Vance published the BSU’s statement in the Michigan Daily, on Instagram, and on Twitter. He wanted to reach the most readers, and he wanted to make BSU accountable. BSU promised its students three concrete actions during this time of grief and outrage over anti-Black racist violence: an anti-racist book club that paired fiction with nonfiction titles to create a shared, safe space of contemplation for the BSU community, care packages that would be delivered to all 234 BSU students, and a student know-your-rights primer for protest.

These are all part of the plans BSU has made for a semester of action, safety, and care for the Black community on-campus. Over the summer, the book club began reading Chimamanda Ngozi Adichie’s Americanah, a novel in which a young Nigerian woman struggles with racism and being identified as a Black person for the first time after arriving in the United States, and Ta-Nehisi Coates’s Between the World and Me, a book written as a letter to the author’s teenaged son about being Black. After a summer of social protest, Vance wanted BSU to be prepared for activism on campus, so BSU created a pamphlet about students’ rights to protest on campus, in the city, and in the state. Because of the physical distance that separated BSU members, Vance hoped the care packages would relay “a sense of closeness and compassion.” He wanted to send a message to BSU members that they matter.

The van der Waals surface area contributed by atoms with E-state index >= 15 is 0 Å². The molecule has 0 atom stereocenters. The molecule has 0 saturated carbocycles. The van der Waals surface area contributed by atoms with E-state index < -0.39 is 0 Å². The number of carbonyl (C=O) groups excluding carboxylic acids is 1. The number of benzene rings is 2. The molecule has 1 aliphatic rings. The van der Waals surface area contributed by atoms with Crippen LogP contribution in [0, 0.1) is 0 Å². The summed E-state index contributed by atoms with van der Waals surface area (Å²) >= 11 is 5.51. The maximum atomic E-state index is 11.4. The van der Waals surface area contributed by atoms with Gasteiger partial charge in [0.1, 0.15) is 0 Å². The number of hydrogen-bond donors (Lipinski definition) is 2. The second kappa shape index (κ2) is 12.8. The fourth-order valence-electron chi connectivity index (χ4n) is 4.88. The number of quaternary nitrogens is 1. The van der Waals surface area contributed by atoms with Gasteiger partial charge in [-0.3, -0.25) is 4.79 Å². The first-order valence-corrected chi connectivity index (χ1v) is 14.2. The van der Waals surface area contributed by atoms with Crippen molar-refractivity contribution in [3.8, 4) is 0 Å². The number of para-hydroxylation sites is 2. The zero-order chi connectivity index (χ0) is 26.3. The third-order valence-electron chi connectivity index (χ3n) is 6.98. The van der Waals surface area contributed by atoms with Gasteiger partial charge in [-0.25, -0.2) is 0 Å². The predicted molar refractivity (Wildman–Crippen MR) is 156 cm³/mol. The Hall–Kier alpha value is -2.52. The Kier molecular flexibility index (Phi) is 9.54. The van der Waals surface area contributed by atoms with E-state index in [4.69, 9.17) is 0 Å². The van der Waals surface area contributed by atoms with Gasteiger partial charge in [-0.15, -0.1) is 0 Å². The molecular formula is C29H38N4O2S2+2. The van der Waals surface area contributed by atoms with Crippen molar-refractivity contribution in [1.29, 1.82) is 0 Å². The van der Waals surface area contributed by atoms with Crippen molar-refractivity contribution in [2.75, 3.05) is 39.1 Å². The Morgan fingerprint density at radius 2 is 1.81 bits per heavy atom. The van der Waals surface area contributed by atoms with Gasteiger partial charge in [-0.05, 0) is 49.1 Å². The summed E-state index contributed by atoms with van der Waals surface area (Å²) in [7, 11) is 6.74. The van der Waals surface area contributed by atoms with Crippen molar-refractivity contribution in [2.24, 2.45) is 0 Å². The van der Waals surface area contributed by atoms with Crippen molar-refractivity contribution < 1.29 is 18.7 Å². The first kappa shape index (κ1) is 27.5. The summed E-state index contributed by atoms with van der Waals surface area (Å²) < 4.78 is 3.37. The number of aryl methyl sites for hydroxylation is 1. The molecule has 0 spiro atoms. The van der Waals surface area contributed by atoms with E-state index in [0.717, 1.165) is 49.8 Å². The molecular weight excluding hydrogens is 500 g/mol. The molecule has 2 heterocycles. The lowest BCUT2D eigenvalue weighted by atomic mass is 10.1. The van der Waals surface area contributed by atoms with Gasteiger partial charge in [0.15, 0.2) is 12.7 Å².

Each care package contained a note from BSU staff advisor Elizabeth James, a QR code to the Black mental health guide that Wolverine Support Network created for BSU, an essential oil blend designed to reduce stress that Vance commissioned from a Black-owned Detroit business, a COVID face mask, and some BSU gear.

Vance sent the packages to BSU members in South Dakota, New York City, Florida, and Chicago. He also delivered more than 70 boxes himself, to students who remained in Ann Arbor and the Metro Detroit area.

“It was lots of work,” Vance laughs, “but worth it.” To Vance, the care packages were important, and in line with his summer goals for BSU leadership—to connect in a seemingly disconnected world and to remain relevant. He wanted to offer his peers “something physical that says BSU is always here, even when we are virtual.” Vance and BSU also used technology and social media to convey the same message.